On the ‘ODJEZD’ board, you will find rows with these titles in Czech:
Vlak means ‘train’.
Číslo means ‘number’.
Jméno in this case is the ‘name of the train’.
Doprav. is a short for of a Czech word that means ‘carrier’ and here you will find the company of the train here. For example, ‘ČD’ for České Dráhy.
Cilová stanice means ‘destination station’. It is the last station that the train will stop. Note that last station might not be the same as the station you will get down. Don’t worry if you can’t find the name of your visiting city here.
Směr jízdy means ‘train direction’. Here, you can find a list of major cities that your train will stop in the middle. Again, you may or may not find your visiting city here.
Pravidelný odjezd means ‘regular departure time’. It means that the original time your train is intended to leave. It is very common that the train here has a lot of delay, especially during strong wind conditions, so don’t forget to plan your trip ahead.
Nást. is a short form of the Czech word that means ‘platform’. This is the most important section you are looking for. Here you will find numbers written in these ways: 3/2, 3/2J, 3/2S or 1/2a, just to give a few examples. I will explain you what they mean in the next section.
Zpoždění means ‘delay’ and it is shown in minutes.
I hope you enjoyed your brief Czech language session ;)
Ok, so you found your train platform. Let’s use this example ‘3/2’. The first number stands for the main platform. Platform 1 is closest to the train station building and it means the first exit from the building. For example in Prague train station, Platform 1 is the closest exit and Platform 6 is the furthest exit from the main building.
Once you are on the main platform 3, there are two railways on each sides. The 2 in this example represents which side of the train will depart. You can find that number on left or right side the main platform.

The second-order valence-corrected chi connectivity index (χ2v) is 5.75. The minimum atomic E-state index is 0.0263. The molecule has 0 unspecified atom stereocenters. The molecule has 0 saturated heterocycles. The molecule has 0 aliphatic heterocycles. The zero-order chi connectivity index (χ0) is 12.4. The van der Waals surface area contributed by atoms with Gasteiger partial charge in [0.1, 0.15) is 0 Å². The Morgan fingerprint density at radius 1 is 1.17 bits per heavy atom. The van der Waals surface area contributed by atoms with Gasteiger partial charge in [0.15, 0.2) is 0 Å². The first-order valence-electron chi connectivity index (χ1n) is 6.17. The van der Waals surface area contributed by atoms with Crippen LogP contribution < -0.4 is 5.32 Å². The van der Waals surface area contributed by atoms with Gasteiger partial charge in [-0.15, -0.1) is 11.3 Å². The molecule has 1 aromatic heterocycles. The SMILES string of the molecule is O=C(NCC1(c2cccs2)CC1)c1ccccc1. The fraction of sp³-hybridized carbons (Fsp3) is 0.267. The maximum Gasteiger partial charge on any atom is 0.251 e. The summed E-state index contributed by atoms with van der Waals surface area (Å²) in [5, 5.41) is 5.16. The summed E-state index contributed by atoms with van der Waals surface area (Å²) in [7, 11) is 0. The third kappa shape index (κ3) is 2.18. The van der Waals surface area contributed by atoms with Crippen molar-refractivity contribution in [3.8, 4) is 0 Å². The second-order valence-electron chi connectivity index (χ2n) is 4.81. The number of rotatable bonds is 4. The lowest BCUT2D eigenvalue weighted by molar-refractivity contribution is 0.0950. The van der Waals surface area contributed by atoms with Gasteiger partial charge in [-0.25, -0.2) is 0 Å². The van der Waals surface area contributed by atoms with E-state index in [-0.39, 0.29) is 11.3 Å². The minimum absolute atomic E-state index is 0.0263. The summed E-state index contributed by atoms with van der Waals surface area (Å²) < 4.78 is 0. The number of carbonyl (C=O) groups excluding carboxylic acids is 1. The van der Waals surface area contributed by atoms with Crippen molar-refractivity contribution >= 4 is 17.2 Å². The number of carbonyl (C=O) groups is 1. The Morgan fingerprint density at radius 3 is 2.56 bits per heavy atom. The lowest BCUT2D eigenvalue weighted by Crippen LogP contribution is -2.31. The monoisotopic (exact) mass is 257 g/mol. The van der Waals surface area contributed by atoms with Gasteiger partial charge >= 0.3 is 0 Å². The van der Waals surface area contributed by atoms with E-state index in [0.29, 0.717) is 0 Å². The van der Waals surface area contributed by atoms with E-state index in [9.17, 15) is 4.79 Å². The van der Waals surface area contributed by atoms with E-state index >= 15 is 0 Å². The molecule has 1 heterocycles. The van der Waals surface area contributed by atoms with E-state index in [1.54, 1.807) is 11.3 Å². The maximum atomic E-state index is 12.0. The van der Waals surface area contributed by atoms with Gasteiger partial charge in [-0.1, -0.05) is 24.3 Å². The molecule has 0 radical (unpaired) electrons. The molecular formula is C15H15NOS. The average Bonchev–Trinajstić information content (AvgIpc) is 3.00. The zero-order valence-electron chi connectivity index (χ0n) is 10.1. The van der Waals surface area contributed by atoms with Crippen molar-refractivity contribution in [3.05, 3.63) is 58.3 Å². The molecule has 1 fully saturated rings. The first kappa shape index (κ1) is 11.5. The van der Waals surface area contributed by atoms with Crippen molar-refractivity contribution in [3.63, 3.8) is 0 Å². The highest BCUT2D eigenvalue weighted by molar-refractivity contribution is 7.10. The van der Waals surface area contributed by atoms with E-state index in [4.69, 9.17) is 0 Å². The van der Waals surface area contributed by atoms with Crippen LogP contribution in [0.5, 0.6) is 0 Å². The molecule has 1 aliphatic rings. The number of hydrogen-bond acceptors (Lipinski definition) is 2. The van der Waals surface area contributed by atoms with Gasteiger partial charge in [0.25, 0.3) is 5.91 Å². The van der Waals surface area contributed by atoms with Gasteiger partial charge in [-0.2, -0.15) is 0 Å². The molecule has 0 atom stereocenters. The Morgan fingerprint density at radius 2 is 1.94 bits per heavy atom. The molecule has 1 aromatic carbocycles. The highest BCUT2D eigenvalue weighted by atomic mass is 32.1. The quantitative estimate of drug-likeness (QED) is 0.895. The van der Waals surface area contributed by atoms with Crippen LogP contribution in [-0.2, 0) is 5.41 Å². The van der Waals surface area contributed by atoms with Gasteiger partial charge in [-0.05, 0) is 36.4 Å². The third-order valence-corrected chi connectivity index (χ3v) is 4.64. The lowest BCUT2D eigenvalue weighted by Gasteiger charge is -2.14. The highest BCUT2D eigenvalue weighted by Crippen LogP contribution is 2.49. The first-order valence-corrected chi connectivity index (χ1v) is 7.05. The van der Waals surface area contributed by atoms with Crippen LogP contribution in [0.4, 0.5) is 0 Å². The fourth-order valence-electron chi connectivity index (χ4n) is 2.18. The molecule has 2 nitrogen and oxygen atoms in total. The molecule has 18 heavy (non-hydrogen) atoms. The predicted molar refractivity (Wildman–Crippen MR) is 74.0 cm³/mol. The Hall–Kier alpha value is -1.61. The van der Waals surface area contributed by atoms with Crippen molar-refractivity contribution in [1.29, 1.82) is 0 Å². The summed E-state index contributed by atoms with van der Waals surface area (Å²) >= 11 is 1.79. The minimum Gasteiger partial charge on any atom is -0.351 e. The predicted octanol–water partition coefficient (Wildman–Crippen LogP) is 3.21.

What about 3/2S or 3/2J? The main platforms can be very long, up to a kilometre (maybe I am over-exaggerating). Up to two or three trains can be in one platform in row on each side. In this case, you will have to know which one of those three trains is yours. S stands for ‘Severní = North’ and J stands for ‘Jižní = South’. Position yourself facing in front of the exits to the main platforms. You are facing “East”. The right side of you will be “South (J)” and the left of you will be “North (S)”.
Let’s say you have a train with platform 3/2S. You will look for the 3rd exit of the main platforms. Once you reach number 3, you will turn to the left “North (S)” side of the exit 3. After that, you will look for sub-platform number 2. Tada!
Once you are on the train, look for the destination station and the continuous display of cities in between on the board above you. If you cannot find your visiting station, you might be on the wrong train. You can step out and ask for train conductor for help.
One major app that will help you with travelling around Czech Republic is iDOS on Andriod and on Apple. At the top of the app, you can choose “All timetables”, “Trains + Buses”, “Hradec Kralove” and all the cities of Czech Republic. Make sure you have your location always turned on while using this app.
When you are in the app, type in the name of your current stop, and the final stop. Press Search. You will find several connections available for you. Press on one of the connections. On the top right corner, you will find a Map icon. Here, you can see your current location, your starting station with a green flag and final station with a red flag (wink wink). You can also see where your ride is currently at. This map function is very useful when you are travelling to different city and you don’t know where the nearest station is. GoogleMaps helps but iDOS is more helpful, in my opinion.
Happy travelling! 🚏